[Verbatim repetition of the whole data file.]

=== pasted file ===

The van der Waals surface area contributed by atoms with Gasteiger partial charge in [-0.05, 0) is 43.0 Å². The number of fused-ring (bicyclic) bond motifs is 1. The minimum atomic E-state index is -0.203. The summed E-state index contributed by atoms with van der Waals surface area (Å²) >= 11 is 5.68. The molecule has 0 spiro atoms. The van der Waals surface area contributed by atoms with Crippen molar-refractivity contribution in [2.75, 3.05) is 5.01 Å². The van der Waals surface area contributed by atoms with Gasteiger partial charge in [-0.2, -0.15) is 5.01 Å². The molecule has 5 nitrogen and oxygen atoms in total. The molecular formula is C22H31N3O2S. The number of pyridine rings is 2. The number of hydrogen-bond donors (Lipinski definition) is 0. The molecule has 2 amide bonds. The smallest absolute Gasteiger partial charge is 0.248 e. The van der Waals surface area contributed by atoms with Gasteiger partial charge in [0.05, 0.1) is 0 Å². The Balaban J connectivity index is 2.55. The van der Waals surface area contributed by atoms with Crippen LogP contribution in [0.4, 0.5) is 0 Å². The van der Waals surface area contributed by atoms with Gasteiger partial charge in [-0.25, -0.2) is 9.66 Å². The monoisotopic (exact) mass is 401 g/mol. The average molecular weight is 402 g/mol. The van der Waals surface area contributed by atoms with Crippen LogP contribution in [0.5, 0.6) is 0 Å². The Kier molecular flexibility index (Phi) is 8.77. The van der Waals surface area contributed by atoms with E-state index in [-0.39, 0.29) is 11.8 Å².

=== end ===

The van der Waals surface area contributed by atoms with Gasteiger partial charge in [-0.05, 0) is 43.0 Å². The number of fused-ring (bicyclic) bond motifs is 1. The minimum atomic E-state index is -0.203. The summed E-state index contributed by atoms with van der Waals surface area (Å²) >= 11 is 5.68. The molecule has 0 spiro atoms. The van der Waals surface area contributed by atoms with Crippen molar-refractivity contribution in [2.75, 3.05) is 5.01 Å². The van der Waals surface area contributed by atoms with Gasteiger partial charge in [-0.2, -0.15) is 5.01 Å². The molecule has 5 nitrogen and oxygen atoms in total. The molecular formula is C22H31N3O2S. The number of pyridine rings is 2. The number of hydrogen-bond donors (Lipinski definition) is 0. The molecule has 2 amide bonds. The smallest absolute Gasteiger partial charge is 0.248 e. The van der Waals surface area contributed by atoms with Gasteiger partial charge in [0.05, 0.1) is 0 Å². The Balaban J connectivity index is 2.55. The van der Waals surface area contributed by atoms with Crippen LogP contribution in [0.4, 0.5) is 0 Å². The van der Waals surface area contributed by atoms with Gasteiger partial charge in [-0.25, -0.2) is 9.66 Å². The monoisotopic (exact) mass is 401 g/mol. The average molecular weight is 402 g/mol. The van der Waals surface area contributed by atoms with Crippen LogP contribution in [0.5, 0.6) is 0 Å². The Kier molecular flexibility index (Phi) is 8.77. The van der Waals surface area contributed by atoms with E-state index in [-0.39, 0.29) is 11.8 Å².